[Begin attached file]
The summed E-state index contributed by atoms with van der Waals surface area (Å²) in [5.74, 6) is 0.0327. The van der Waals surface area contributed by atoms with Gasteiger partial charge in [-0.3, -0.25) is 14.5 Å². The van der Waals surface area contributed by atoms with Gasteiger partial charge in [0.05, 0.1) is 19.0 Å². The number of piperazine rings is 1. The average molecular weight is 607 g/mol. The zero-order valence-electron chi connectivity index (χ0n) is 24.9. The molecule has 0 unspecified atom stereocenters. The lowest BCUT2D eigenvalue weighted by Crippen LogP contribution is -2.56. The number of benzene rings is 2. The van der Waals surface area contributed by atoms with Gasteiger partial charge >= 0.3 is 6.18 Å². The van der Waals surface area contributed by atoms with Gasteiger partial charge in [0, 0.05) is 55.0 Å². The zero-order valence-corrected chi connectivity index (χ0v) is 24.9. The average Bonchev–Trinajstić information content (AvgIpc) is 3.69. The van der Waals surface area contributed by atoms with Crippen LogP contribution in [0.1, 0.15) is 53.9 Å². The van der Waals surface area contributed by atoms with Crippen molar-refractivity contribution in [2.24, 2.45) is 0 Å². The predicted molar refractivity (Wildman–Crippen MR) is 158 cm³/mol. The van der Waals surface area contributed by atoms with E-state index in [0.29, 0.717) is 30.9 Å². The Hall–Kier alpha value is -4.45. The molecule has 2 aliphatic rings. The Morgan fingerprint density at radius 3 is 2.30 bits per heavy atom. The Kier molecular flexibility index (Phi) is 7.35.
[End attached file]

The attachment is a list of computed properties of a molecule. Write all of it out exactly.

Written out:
The summed E-state index contributed by atoms with van der Waals surface area (Å²) in [5.74, 6) is 0.0327. The van der Waals surface area contributed by atoms with Gasteiger partial charge in [-0.3, -0.25) is 14.5 Å². The van der Waals surface area contributed by atoms with Gasteiger partial charge in [0.05, 0.1) is 19.0 Å². The number of piperazine rings is 1. The average molecular weight is 607 g/mol. The zero-order valence-electron chi connectivity index (χ0n) is 24.9. The molecule has 0 unspecified atom stereocenters. The lowest BCUT2D eigenvalue weighted by Crippen LogP contribution is -2.56. The number of benzene rings is 2. The van der Waals surface area contributed by atoms with Gasteiger partial charge >= 0.3 is 6.18 Å². The van der Waals surface area contributed by atoms with Gasteiger partial charge in [0, 0.05) is 55.0 Å². The zero-order valence-corrected chi connectivity index (χ0v) is 24.9. The average Bonchev–Trinajstić information content (AvgIpc) is 3.69. The van der Waals surface area contributed by atoms with Crippen LogP contribution in [0.1, 0.15) is 53.9 Å². The van der Waals surface area contributed by atoms with Crippen molar-refractivity contribution in [2.24, 2.45) is 0 Å². The predicted molar refractivity (Wildman–Crippen MR) is 158 cm³/mol. The van der Waals surface area contributed by atoms with E-state index in [0.29, 0.717) is 30.9 Å². The Hall–Kier alpha value is -4.45. The molecule has 2 aliphatic rings. The Morgan fingerprint density at radius 3 is 2.30 bits per heavy atom. The Kier molecular flexibility index (Phi) is 7.35.